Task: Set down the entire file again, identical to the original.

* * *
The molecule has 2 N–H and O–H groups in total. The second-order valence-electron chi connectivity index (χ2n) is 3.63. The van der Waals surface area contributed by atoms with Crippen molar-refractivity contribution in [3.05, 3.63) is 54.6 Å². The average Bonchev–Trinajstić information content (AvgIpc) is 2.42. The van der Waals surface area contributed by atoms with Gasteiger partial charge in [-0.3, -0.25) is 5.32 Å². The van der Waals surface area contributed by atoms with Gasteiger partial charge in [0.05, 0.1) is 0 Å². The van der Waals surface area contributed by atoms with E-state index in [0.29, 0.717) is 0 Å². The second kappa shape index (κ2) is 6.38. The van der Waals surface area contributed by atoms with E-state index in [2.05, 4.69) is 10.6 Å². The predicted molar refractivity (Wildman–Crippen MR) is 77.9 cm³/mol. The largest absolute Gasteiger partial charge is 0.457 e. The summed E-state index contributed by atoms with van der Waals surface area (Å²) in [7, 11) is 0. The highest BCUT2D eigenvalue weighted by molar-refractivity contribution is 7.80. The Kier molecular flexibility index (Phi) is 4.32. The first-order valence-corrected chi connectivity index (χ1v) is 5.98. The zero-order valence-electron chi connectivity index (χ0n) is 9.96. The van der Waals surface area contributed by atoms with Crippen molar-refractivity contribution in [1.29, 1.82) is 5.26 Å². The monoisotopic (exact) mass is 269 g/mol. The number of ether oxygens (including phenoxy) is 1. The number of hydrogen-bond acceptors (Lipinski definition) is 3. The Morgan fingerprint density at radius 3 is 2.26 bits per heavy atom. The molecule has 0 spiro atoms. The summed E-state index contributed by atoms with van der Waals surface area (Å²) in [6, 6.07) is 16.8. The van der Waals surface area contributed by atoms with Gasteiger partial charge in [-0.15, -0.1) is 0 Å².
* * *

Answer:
The molecule has 2 N–H and O–H groups in total. The second-order valence-electron chi connectivity index (χ2n) is 3.63. The van der Waals surface area contributed by atoms with Crippen molar-refractivity contribution in [3.05, 3.63) is 54.6 Å². The average Bonchev–Trinajstić information content (AvgIpc) is 2.42. The van der Waals surface area contributed by atoms with Gasteiger partial charge in [-0.3, -0.25) is 5.32 Å². The van der Waals surface area contributed by atoms with Gasteiger partial charge in [0.05, 0.1) is 0 Å². The van der Waals surface area contributed by atoms with E-state index in [0.29, 0.717) is 0 Å². The second kappa shape index (κ2) is 6.38. The van der Waals surface area contributed by atoms with E-state index in [2.05, 4.69) is 10.6 Å². The predicted molar refractivity (Wildman–Crippen MR) is 77.9 cm³/mol. The largest absolute Gasteiger partial charge is 0.457 e. The summed E-state index contributed by atoms with van der Waals surface area (Å²) in [7, 11) is 0. The highest BCUT2D eigenvalue weighted by molar-refractivity contribution is 7.80. The Kier molecular flexibility index (Phi) is 4.32. The first-order valence-corrected chi connectivity index (χ1v) is 5.98. The zero-order valence-electron chi connectivity index (χ0n) is 9.96. The van der Waals surface area contributed by atoms with Crippen molar-refractivity contribution in [1.29, 1.82) is 5.26 Å². The monoisotopic (exact) mass is 269 g/mol. The number of ether oxygens (including phenoxy) is 1. The number of hydrogen-bond acceptors (Lipinski definition) is 3. The Morgan fingerprint density at radius 3 is 2.26 bits per heavy atom. The molecule has 0 spiro atoms. The summed E-state index contributed by atoms with van der Waals surface area (Å²) in [6, 6.07) is 16.8. The van der Waals surface area contributed by atoms with Gasteiger partial charge in [-0.15, -0.1) is 0 Å².